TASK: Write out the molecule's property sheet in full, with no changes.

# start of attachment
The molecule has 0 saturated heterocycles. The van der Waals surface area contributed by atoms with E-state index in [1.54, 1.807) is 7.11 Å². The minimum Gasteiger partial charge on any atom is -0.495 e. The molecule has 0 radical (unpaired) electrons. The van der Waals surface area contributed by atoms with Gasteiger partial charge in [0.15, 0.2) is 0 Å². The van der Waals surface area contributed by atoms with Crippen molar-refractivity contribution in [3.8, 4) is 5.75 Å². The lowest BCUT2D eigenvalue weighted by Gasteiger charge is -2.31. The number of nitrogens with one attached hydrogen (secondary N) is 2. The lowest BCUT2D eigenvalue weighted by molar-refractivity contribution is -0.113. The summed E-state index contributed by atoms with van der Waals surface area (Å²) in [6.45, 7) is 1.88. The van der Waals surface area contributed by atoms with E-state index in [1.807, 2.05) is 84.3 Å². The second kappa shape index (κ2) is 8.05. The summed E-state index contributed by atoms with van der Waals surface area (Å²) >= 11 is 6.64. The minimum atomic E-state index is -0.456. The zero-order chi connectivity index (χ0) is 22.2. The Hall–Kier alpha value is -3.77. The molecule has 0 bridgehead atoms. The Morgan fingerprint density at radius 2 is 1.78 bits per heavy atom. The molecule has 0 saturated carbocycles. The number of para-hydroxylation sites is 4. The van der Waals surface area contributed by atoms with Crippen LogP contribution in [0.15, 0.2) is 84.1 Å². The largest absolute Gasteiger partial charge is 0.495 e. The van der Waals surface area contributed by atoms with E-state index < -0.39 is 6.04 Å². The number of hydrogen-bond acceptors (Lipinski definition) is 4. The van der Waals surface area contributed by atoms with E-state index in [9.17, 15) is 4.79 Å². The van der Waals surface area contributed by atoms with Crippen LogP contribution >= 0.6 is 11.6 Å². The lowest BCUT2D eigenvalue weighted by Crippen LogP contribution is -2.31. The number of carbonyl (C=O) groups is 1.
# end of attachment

The molecule has 0 saturated heterocycles. The van der Waals surface area contributed by atoms with E-state index in [1.54, 1.807) is 7.11 Å². The minimum Gasteiger partial charge on any atom is -0.495 e. The molecule has 0 radical (unpaired) electrons. The van der Waals surface area contributed by atoms with Gasteiger partial charge in [0.15, 0.2) is 0 Å². The van der Waals surface area contributed by atoms with Crippen molar-refractivity contribution in [3.8, 4) is 5.75 Å². The lowest BCUT2D eigenvalue weighted by Gasteiger charge is -2.31. The number of nitrogens with one attached hydrogen (secondary N) is 2. The lowest BCUT2D eigenvalue weighted by molar-refractivity contribution is -0.113. The summed E-state index contributed by atoms with van der Waals surface area (Å²) in [6.45, 7) is 1.88. The van der Waals surface area contributed by atoms with E-state index in [1.807, 2.05) is 84.3 Å². The second kappa shape index (κ2) is 8.05. The summed E-state index contributed by atoms with van der Waals surface area (Å²) >= 11 is 6.64. The minimum atomic E-state index is -0.456. The zero-order chi connectivity index (χ0) is 22.2. The Hall–Kier alpha value is -3.77. The molecule has 0 bridgehead atoms. The Morgan fingerprint density at radius 2 is 1.78 bits per heavy atom. The molecule has 0 saturated carbocycles. The number of para-hydroxylation sites is 4. The van der Waals surface area contributed by atoms with Crippen LogP contribution in [0.15, 0.2) is 84.1 Å². The largest absolute Gasteiger partial charge is 0.495 e. The van der Waals surface area contributed by atoms with E-state index < -0.39 is 6.04 Å². The number of hydrogen-bond acceptors (Lipinski definition) is 4. The van der Waals surface area contributed by atoms with E-state index in [9.17, 15) is 4.79 Å². The van der Waals surface area contributed by atoms with Crippen LogP contribution >= 0.6 is 11.6 Å². The lowest BCUT2D eigenvalue weighted by Crippen LogP contribution is -2.31. The number of carbonyl (C=O) groups is 1.